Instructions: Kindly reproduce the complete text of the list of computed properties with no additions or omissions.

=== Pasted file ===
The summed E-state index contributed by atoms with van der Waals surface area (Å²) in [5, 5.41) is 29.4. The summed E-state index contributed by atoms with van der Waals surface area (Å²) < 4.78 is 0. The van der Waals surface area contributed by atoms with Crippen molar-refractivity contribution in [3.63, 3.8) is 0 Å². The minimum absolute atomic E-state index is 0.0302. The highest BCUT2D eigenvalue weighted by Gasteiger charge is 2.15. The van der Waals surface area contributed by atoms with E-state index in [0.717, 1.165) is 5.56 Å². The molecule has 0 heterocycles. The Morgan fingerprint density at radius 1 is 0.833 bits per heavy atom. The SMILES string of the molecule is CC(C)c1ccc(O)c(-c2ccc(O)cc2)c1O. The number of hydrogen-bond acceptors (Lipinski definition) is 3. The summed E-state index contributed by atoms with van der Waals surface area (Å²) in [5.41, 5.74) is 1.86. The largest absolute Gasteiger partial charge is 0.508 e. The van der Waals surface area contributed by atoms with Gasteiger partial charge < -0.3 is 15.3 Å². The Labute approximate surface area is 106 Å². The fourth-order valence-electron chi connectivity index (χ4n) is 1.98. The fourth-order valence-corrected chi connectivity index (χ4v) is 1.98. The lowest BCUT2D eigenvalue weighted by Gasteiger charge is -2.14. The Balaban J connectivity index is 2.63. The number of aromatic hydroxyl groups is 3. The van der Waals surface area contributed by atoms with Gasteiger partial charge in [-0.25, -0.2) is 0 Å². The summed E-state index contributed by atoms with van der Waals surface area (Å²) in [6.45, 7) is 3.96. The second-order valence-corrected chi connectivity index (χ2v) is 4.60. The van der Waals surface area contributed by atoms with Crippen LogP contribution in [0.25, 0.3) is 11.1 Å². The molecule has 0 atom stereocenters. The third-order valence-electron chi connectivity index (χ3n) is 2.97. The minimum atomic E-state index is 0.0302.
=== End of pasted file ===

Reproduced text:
The summed E-state index contributed by atoms with van der Waals surface area (Å²) in [5, 5.41) is 29.4. The summed E-state index contributed by atoms with van der Waals surface area (Å²) < 4.78 is 0. The van der Waals surface area contributed by atoms with Crippen molar-refractivity contribution in [3.63, 3.8) is 0 Å². The minimum absolute atomic E-state index is 0.0302. The highest BCUT2D eigenvalue weighted by Gasteiger charge is 2.15. The van der Waals surface area contributed by atoms with E-state index in [0.717, 1.165) is 5.56 Å². The molecule has 0 heterocycles. The Morgan fingerprint density at radius 1 is 0.833 bits per heavy atom. The SMILES string of the molecule is CC(C)c1ccc(O)c(-c2ccc(O)cc2)c1O. The number of hydrogen-bond acceptors (Lipinski definition) is 3. The summed E-state index contributed by atoms with van der Waals surface area (Å²) in [5.41, 5.74) is 1.86. The largest absolute Gasteiger partial charge is 0.508 e. The van der Waals surface area contributed by atoms with Gasteiger partial charge < -0.3 is 15.3 Å². The Labute approximate surface area is 106 Å². The fourth-order valence-electron chi connectivity index (χ4n) is 1.98. The fourth-order valence-corrected chi connectivity index (χ4v) is 1.98. The lowest BCUT2D eigenvalue weighted by Gasteiger charge is -2.14. The Balaban J connectivity index is 2.63. The number of aromatic hydroxyl groups is 3. The van der Waals surface area contributed by atoms with Gasteiger partial charge in [-0.25, -0.2) is 0 Å². The summed E-state index contributed by atoms with van der Waals surface area (Å²) in [6.45, 7) is 3.96. The second-order valence-corrected chi connectivity index (χ2v) is 4.60. The van der Waals surface area contributed by atoms with Crippen LogP contribution in [0.25, 0.3) is 11.1 Å². The molecule has 0 atom stereocenters. The third-order valence-electron chi connectivity index (χ3n) is 2.97. The minimum atomic E-state index is 0.0302.